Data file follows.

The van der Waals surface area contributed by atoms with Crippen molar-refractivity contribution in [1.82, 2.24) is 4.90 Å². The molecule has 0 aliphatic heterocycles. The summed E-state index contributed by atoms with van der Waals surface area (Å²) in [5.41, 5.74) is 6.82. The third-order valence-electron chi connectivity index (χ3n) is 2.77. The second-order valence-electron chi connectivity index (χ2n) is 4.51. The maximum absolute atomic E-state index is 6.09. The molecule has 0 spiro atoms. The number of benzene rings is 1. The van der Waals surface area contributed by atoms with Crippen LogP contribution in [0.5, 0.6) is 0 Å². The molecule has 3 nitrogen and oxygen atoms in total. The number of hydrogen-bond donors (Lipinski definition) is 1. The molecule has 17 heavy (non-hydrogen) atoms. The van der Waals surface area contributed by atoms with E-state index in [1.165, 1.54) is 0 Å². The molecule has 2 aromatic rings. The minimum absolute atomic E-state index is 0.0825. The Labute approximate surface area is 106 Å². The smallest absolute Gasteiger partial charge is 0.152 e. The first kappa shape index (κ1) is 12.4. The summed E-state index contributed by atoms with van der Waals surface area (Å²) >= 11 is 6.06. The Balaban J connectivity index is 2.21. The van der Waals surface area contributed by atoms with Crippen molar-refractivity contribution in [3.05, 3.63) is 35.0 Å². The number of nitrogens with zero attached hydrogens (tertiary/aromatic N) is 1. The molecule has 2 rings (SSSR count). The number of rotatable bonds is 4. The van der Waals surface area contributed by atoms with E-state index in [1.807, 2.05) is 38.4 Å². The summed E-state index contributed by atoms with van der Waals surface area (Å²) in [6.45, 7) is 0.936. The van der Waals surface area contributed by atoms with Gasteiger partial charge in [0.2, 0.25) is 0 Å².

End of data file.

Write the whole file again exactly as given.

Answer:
The van der Waals surface area contributed by atoms with Crippen molar-refractivity contribution in [1.82, 2.24) is 4.90 Å². The molecule has 0 aliphatic heterocycles. The summed E-state index contributed by atoms with van der Waals surface area (Å²) in [5.41, 5.74) is 6.82. The third-order valence-electron chi connectivity index (χ3n) is 2.77. The second-order valence-electron chi connectivity index (χ2n) is 4.51. The maximum absolute atomic E-state index is 6.09. The molecule has 0 spiro atoms. The number of benzene rings is 1. The van der Waals surface area contributed by atoms with Crippen LogP contribution in [0.5, 0.6) is 0 Å². The molecule has 3 nitrogen and oxygen atoms in total. The number of hydrogen-bond donors (Lipinski definition) is 1. The molecule has 17 heavy (non-hydrogen) atoms. The van der Waals surface area contributed by atoms with E-state index in [1.165, 1.54) is 0 Å². The molecule has 2 aromatic rings. The minimum absolute atomic E-state index is 0.0825. The Labute approximate surface area is 106 Å². The smallest absolute Gasteiger partial charge is 0.152 e. The first kappa shape index (κ1) is 12.4. The summed E-state index contributed by atoms with van der Waals surface area (Å²) >= 11 is 6.06. The Balaban J connectivity index is 2.21. The van der Waals surface area contributed by atoms with Crippen molar-refractivity contribution in [3.05, 3.63) is 35.0 Å². The number of nitrogens with zero attached hydrogens (tertiary/aromatic N) is 1. The molecule has 2 rings (SSSR count). The number of rotatable bonds is 4. The van der Waals surface area contributed by atoms with E-state index in [1.807, 2.05) is 38.4 Å². The summed E-state index contributed by atoms with van der Waals surface area (Å²) in [6.45, 7) is 0.936. The van der Waals surface area contributed by atoms with Gasteiger partial charge in [0.2, 0.25) is 0 Å².